Gold is also a material that can be melted and remelted indefinitely without losing any of its characteristics. We invested in our own gold foundry a long time ago, which provided a clear advantage for the traceability of our gold.

MS: How important is being a member of the Responsible Jewellery Council for Chopard?

CS: Becoming a member of the council was one of the first steps on our journey to sustainable luxury. It underlined our commitment to engaging with the wider industry and helping to reinvent key points in the value chain. 

Having now been a certified member for more than 10 years10, it contributes to building trust and confidence among our stakeholders, and especially our customers.

Caroline Scheufele drawing the Palme d’Or.

Caroline Scheufele drawing the Palme d’Or

MS: It would be interesting to hear a little more about Chopard’s connection with the film industry. You redesigned the Palme d’Or in 1998. How does this reflect your commitment to sustainability?

CS: The Palme d’Or is one of the world’s most iconic trophies, and it was an honour to be asked to craft it. We’re particularly proud that it is now made from Fairmined-certified ethical gold11, and that we have the opportunity to raise awareness of the issue of responsible sourcing at such a prestigious, globally celebrated event.

MS: This connection with the film industry has continued with your recent set of short films featuring Julia Roberts. Tell us more about this collaboration.

Julia has been the face of our Happy Sport and Happy Diamonds collections since 202112, and this new campaign builds on that momentum.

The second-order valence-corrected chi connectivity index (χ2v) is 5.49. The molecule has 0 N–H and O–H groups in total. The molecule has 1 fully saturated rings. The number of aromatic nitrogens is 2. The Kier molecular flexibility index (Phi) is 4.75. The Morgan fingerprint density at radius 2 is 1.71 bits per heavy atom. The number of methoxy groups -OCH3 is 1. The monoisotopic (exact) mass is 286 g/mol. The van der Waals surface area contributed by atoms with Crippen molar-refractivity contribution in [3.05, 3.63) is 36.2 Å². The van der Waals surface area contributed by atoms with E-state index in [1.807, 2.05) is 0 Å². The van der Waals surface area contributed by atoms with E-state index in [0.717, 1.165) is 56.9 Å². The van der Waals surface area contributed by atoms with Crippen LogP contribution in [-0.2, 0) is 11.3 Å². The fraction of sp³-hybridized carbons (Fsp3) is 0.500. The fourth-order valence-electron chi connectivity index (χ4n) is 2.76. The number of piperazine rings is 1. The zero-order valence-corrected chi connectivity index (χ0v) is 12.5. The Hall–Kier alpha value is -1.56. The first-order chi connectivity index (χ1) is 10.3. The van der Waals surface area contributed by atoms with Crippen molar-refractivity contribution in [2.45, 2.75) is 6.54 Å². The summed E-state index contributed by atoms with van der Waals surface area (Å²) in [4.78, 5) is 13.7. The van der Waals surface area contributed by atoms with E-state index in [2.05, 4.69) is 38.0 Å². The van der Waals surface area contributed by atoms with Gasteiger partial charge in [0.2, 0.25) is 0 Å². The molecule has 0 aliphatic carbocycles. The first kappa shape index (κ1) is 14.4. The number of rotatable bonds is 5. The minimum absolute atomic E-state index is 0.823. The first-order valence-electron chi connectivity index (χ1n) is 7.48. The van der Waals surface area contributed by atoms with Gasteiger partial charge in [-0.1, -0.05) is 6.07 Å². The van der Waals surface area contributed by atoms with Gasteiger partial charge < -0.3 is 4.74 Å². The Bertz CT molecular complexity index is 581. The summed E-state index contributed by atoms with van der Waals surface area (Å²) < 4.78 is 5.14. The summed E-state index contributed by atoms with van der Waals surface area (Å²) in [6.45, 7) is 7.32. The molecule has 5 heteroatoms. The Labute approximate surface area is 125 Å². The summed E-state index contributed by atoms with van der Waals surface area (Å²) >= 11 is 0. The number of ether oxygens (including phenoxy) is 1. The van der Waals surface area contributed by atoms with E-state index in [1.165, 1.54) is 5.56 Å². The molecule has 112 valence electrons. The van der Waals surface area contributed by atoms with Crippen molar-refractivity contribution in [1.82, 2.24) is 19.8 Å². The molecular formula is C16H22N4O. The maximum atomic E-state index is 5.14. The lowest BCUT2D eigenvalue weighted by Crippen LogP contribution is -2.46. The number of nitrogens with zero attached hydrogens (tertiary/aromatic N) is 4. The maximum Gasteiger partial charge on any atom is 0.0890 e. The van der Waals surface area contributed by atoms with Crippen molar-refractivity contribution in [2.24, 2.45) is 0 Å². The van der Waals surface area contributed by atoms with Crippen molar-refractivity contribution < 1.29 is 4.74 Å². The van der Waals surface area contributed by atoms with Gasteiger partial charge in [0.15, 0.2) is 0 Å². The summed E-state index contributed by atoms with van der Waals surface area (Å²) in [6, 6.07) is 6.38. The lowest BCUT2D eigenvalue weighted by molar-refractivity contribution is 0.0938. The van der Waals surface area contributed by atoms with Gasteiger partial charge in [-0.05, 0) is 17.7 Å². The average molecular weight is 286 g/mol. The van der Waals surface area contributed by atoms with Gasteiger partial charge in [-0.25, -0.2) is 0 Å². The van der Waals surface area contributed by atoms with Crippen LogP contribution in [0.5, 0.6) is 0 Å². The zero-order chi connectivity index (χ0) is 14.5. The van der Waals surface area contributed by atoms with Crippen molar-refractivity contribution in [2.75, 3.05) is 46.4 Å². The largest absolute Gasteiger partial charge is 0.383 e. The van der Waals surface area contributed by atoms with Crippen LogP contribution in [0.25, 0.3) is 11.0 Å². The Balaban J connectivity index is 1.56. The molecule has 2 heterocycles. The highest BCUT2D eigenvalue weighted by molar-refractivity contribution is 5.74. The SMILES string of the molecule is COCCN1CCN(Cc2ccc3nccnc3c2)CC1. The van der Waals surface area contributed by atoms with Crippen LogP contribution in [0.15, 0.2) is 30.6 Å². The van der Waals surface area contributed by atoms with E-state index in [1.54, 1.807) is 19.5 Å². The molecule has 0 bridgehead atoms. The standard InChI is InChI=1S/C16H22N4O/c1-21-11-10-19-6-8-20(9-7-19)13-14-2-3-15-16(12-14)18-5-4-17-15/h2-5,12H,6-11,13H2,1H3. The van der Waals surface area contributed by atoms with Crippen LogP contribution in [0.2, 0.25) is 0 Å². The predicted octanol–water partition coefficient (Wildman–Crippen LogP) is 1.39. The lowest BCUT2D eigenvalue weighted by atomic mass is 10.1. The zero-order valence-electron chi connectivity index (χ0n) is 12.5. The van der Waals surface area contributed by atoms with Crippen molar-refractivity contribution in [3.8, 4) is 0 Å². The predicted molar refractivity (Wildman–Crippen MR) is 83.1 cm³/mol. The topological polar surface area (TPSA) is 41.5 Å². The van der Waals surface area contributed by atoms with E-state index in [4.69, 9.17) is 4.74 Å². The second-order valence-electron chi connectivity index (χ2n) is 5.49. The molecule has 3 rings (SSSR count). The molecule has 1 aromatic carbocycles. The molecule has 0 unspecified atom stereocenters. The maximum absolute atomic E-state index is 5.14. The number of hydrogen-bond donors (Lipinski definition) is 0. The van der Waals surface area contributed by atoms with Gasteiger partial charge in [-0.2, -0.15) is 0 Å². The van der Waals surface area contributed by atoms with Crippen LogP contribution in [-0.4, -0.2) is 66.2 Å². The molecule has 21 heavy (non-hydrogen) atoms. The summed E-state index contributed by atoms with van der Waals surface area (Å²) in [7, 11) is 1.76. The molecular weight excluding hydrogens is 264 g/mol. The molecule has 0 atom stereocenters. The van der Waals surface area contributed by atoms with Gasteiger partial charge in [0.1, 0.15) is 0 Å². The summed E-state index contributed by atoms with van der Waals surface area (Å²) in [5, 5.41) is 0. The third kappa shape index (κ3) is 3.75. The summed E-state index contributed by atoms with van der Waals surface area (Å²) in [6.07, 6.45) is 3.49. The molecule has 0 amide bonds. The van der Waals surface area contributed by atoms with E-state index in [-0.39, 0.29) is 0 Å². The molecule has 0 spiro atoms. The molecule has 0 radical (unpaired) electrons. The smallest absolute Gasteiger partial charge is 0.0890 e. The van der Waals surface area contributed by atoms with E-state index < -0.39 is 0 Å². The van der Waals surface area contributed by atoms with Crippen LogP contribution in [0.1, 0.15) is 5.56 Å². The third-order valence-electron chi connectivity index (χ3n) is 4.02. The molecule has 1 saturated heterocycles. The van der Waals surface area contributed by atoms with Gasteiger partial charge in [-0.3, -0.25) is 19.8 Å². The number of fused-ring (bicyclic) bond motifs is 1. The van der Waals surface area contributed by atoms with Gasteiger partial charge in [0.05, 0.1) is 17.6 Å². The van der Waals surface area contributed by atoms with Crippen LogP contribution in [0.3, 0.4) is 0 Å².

With Julia becoming our global ambassador, we wanted to celebrate this shared love of cinema with the launch of 12 video clips created by director James Gray.

And the collaboration goes beyond a campaign. This year Julia joined us for the Watches and Wonders Geneva Salon, which is the major business event for the watch industry. Here, we revealed Chopard’s commitment to rolling out recycled steel in the production of all our watches by the end of 2023, and to tackling our products’ carbon footprint13.

Chopard global ambassador, Julia Roberts, and film director, James Gray, behind the scenes of the “Chopard loves Cinema” campaign.

Chopard global ambassador, Julia Roberts, and film director, James Gray, behind the scenes of the “Chopard loves Cinema” campaign

MS: Your first Green Carpet Collection started your journey to sustainable luxury. What have been the highlights so far?

CS: There have been several milestones but the first that comes to mind is the acquisition of a rare and responsibly sourced 342-carat diamond14, which was the inspiration for our Garden of Kalahari collection. We have also used other responsibly sourced stones such as opals, emeralds and tourmalines as part of our Green Carpet Collection.

Since 2019, we have worked in partnership with Swiss Better Gold to source gold from the Barequeros. This community of Colombian artisanal gold-panners is one of the most environmentally conscious gold mining operations in the world15.

MS: And, one final question, if I may – what does the sustainable future look like for Chopard?

CS: The hot topics for sustainability in the luxury sector in the coming years are likely to be a focus on climate change and decarbonisation actions in our value chain, as well as biodiversity protection, traceability and transparency. These are all topics we are actively working on at Chopard.